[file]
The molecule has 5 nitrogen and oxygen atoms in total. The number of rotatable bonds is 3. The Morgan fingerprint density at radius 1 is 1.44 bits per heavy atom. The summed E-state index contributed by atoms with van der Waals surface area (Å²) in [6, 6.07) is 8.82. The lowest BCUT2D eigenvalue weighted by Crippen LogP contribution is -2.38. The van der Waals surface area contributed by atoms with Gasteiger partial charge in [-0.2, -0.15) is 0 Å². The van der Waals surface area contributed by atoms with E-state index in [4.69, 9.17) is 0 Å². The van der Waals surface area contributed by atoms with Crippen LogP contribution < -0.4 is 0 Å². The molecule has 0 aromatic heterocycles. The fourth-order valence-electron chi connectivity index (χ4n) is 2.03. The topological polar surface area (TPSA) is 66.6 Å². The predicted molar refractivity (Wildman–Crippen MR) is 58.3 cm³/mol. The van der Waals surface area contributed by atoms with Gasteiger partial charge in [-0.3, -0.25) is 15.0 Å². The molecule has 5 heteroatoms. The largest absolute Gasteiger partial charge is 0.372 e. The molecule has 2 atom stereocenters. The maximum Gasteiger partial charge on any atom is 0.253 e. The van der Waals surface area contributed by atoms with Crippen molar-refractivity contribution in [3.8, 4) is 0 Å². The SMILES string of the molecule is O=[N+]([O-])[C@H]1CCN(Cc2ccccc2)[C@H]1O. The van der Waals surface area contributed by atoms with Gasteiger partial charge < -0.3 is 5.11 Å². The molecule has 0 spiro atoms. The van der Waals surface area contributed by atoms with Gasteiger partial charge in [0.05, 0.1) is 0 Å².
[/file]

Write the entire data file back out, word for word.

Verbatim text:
The molecule has 5 nitrogen and oxygen atoms in total. The number of rotatable bonds is 3. The Morgan fingerprint density at radius 1 is 1.44 bits per heavy atom. The summed E-state index contributed by atoms with van der Waals surface area (Å²) in [6, 6.07) is 8.82. The lowest BCUT2D eigenvalue weighted by Crippen LogP contribution is -2.38. The van der Waals surface area contributed by atoms with Gasteiger partial charge in [-0.2, -0.15) is 0 Å². The van der Waals surface area contributed by atoms with E-state index in [4.69, 9.17) is 0 Å². The van der Waals surface area contributed by atoms with Crippen LogP contribution < -0.4 is 0 Å². The molecule has 0 aromatic heterocycles. The fourth-order valence-electron chi connectivity index (χ4n) is 2.03. The topological polar surface area (TPSA) is 66.6 Å². The predicted molar refractivity (Wildman–Crippen MR) is 58.3 cm³/mol. The van der Waals surface area contributed by atoms with Gasteiger partial charge in [-0.3, -0.25) is 15.0 Å². The molecule has 5 heteroatoms. The largest absolute Gasteiger partial charge is 0.372 e. The molecule has 2 atom stereocenters. The maximum Gasteiger partial charge on any atom is 0.253 e. The van der Waals surface area contributed by atoms with Crippen molar-refractivity contribution in [3.8, 4) is 0 Å². The SMILES string of the molecule is O=[N+]([O-])[C@H]1CCN(Cc2ccccc2)[C@H]1O. The van der Waals surface area contributed by atoms with Gasteiger partial charge < -0.3 is 5.11 Å². The molecule has 0 spiro atoms. The van der Waals surface area contributed by atoms with Gasteiger partial charge in [0.05, 0.1) is 0 Å².